Commercial Banking Career Overview
A commercial banking career path has you providing clients with credit products such as term loans, revolving lines of credit, syndicated facilities, cash management services, and other fixed income products. As a credit analyst or loan officer, you deliver financial advice and solutions tailored to your clients’ needs, such as growing their business, buying new equipment, funding working capital, and day-to-day banking.
The personality of someone who would thrive in a commercial banking career often has the following character traits:
Commercial Banking Interview Prep
Preparing for a commercial banking interview requires a solid understanding of both technical and behavioral questions. On the technical side, questions will be skewed towards financial ratios and credit metrics, rather than financial modeling. Questions such as “How do you evaluate the financial performance of a company” and “What ratios and metrics do you use to assess financial performance” are common questions that could be asked.
For a full list of common interview questions and answers specific to a credit analyst role, please see our credit analyst interview guide.
Get access to our most comprehensive commercial banking prep guide, use the form below!
Commercial Banking Interview Prep GuideDownload CFI's most comprehensive interview prep guide for credit analysts and commercial banking professionals.
Commercial Banking Career – Entry point
From undergrad (which may be a B.Com, B.A., or another degree), you typically start as a credit analyst. Coming from an MBA program, you typically start as an account manager or loan officer. Alternatively, many banking professionals work their way up from an associate or an analyst position to become loan officers.
A credit analyst is tasked with analyzing a client’s financial statements, competitive position, industry, and management team. The credit analyst prepares an “application for credit” that determines the structure and pricing of a financing request.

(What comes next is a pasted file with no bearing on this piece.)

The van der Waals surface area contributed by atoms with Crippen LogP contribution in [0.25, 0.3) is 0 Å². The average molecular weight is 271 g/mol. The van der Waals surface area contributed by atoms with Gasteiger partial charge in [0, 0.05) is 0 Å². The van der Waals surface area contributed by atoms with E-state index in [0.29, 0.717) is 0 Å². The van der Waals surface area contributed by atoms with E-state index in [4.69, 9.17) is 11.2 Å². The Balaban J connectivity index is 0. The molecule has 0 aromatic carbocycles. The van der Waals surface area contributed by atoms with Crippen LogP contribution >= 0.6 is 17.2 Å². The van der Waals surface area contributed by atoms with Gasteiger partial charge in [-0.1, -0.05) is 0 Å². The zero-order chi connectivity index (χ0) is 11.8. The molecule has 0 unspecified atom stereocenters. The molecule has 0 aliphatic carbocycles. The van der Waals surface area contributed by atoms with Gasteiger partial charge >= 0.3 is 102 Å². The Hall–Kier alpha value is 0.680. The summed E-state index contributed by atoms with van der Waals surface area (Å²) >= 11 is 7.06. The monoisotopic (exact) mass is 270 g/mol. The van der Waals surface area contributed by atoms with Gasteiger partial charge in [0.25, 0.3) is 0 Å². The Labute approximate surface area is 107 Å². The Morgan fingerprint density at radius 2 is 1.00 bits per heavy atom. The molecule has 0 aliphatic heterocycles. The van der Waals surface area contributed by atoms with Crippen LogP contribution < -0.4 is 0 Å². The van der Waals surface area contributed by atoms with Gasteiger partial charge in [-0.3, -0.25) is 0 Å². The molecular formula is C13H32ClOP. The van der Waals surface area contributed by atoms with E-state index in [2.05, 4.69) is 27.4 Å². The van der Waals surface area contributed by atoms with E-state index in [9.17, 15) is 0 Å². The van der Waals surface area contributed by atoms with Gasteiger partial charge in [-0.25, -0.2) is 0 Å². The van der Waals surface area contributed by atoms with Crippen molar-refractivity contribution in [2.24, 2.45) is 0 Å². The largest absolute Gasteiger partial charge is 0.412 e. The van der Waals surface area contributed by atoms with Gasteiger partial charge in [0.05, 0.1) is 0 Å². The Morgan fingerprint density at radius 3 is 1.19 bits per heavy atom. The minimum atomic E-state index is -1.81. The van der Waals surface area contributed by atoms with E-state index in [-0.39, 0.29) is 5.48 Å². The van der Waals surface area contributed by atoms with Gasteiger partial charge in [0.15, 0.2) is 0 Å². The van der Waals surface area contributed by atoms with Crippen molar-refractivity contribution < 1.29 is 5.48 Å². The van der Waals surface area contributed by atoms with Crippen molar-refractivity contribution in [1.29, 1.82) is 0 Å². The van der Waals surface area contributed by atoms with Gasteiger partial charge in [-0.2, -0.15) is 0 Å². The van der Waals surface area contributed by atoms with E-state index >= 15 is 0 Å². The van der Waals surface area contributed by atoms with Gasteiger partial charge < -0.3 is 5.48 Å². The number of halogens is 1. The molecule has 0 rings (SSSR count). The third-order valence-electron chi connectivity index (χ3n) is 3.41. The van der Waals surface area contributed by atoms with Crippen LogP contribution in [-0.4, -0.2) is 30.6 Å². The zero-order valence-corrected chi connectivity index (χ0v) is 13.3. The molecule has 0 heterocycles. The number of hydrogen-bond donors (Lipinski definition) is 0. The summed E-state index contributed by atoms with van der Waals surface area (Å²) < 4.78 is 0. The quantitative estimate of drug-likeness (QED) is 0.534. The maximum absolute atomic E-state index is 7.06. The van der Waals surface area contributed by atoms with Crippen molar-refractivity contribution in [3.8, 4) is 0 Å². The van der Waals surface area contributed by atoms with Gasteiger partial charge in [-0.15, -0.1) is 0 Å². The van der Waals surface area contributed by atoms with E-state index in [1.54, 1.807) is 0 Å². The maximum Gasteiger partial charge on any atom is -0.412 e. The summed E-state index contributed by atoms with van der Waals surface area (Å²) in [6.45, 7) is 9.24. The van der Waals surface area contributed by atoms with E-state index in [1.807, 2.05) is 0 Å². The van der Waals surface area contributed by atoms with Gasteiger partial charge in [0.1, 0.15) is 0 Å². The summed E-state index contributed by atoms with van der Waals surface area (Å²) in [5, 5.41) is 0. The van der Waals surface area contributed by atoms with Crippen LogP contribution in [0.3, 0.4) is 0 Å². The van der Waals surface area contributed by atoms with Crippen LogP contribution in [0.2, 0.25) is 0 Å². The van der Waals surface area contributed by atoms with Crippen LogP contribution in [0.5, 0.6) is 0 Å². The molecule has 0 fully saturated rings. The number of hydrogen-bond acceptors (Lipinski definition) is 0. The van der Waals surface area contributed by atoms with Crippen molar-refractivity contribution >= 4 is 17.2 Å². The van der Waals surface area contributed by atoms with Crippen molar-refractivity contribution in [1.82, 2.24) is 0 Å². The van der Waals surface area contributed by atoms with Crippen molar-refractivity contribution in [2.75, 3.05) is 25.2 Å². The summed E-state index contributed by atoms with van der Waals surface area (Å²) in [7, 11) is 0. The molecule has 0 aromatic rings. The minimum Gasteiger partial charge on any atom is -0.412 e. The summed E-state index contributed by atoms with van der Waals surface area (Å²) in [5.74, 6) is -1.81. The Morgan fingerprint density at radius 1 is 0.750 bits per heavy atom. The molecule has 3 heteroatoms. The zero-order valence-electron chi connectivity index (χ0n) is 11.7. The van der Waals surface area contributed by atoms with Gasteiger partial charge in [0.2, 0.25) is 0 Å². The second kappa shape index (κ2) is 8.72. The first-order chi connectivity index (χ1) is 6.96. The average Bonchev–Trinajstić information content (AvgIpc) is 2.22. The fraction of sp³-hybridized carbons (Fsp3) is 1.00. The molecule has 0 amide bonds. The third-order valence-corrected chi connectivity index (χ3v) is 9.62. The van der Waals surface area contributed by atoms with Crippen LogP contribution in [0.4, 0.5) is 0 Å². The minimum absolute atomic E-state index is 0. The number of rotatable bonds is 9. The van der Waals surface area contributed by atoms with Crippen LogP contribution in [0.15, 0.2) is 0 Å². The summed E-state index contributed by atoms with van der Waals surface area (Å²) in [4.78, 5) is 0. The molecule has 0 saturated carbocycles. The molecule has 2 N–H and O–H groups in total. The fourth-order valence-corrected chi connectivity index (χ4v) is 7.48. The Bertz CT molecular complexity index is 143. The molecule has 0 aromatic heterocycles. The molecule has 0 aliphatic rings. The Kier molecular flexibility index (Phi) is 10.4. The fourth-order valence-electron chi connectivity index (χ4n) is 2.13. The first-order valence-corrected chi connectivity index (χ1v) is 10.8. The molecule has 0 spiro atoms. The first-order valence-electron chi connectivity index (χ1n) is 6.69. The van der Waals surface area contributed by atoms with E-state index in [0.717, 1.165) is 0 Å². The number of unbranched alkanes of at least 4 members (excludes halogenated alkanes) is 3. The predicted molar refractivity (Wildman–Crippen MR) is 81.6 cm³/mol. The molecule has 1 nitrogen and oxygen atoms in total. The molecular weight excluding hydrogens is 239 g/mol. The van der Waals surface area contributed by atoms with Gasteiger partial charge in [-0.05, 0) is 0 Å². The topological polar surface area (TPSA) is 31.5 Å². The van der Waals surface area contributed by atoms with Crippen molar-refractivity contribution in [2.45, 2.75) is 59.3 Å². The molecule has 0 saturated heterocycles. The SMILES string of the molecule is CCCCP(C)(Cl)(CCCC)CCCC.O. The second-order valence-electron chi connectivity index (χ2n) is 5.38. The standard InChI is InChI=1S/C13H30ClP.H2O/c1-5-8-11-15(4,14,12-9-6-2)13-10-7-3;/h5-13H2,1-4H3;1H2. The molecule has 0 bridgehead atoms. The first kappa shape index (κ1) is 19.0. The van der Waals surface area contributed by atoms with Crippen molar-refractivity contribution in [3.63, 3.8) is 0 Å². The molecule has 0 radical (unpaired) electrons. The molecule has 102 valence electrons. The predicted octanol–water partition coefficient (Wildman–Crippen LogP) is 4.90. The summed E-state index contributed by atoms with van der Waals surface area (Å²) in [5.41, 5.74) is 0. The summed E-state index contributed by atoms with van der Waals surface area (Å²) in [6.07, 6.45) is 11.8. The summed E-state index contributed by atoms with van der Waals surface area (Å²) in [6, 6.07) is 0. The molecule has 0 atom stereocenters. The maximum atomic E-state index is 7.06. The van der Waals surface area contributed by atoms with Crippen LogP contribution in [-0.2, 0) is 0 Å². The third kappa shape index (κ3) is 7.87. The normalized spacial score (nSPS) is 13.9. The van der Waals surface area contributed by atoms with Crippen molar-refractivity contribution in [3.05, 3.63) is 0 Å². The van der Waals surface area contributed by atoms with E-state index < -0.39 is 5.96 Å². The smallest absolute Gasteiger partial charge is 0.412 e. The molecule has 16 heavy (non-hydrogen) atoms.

An account manager is focused on business development and is a more client-facing role. Your job is to find new clients for the bank and maintain relationships with existing ones. You work closely with colleagues on the credit side to deliver results to your clients.
Hours are typically from 8 am to 6 pm, although hours can be longer based on the urgency of a loan request.
A lot of people make a career out of commercial banking with a good work-life balance. If you’re looking to move on, you may move into corporate banking (similar to commercial banking but with larger clients who are often public), investment management, or private lending. It’s always an option to go back to school and get an MBA degree or CFA® credential.
Commercial Banking Compensation
Credit Analyst: $55,000 to $90,000 (base salary plus bonus)
Account Manager: $60,000 to $100,000+ (base salary plus bonus)
Commercial Banking Career Courses
If you are looking to learn more about this subject, check CFI’s newest free course for careers in commercial banking, where our Subject Matter Experts will guide will on each role’s function and responsibilities and what a day-in-the-life looks like for each position.
If you want the best value for a wide range of courses, check out CFI’s Commercial Banking & Credit Analyst (CBCA)® program.